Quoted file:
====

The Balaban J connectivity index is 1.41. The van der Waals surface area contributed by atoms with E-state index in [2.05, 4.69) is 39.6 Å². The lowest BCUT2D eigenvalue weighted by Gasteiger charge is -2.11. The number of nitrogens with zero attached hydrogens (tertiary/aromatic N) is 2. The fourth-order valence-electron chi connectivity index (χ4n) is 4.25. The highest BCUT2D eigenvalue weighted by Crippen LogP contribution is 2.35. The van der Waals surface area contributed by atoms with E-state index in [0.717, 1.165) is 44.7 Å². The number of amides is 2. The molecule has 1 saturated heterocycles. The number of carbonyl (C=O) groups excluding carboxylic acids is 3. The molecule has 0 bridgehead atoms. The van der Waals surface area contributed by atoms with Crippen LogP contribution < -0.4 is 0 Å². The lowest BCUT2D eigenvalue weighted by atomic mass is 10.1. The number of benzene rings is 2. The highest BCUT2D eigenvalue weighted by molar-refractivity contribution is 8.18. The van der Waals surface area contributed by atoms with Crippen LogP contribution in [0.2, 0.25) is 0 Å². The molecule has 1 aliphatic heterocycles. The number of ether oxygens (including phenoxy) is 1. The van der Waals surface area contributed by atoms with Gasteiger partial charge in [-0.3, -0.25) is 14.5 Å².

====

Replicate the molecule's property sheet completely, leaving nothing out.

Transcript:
The Balaban J connectivity index is 1.41. The van der Waals surface area contributed by atoms with E-state index in [2.05, 4.69) is 39.6 Å². The lowest BCUT2D eigenvalue weighted by Gasteiger charge is -2.11. The number of nitrogens with zero attached hydrogens (tertiary/aromatic N) is 2. The fourth-order valence-electron chi connectivity index (χ4n) is 4.25. The highest BCUT2D eigenvalue weighted by Crippen LogP contribution is 2.35. The van der Waals surface area contributed by atoms with E-state index in [0.717, 1.165) is 44.7 Å². The number of amides is 2. The molecule has 1 saturated heterocycles. The number of carbonyl (C=O) groups excluding carboxylic acids is 3. The molecule has 0 bridgehead atoms. The van der Waals surface area contributed by atoms with Crippen LogP contribution < -0.4 is 0 Å². The lowest BCUT2D eigenvalue weighted by atomic mass is 10.1. The number of benzene rings is 2. The highest BCUT2D eigenvalue weighted by molar-refractivity contribution is 8.18. The van der Waals surface area contributed by atoms with Crippen LogP contribution in [0.2, 0.25) is 0 Å². The molecule has 1 aliphatic heterocycles. The number of ether oxygens (including phenoxy) is 1. The van der Waals surface area contributed by atoms with Gasteiger partial charge in [-0.3, -0.25) is 14.5 Å².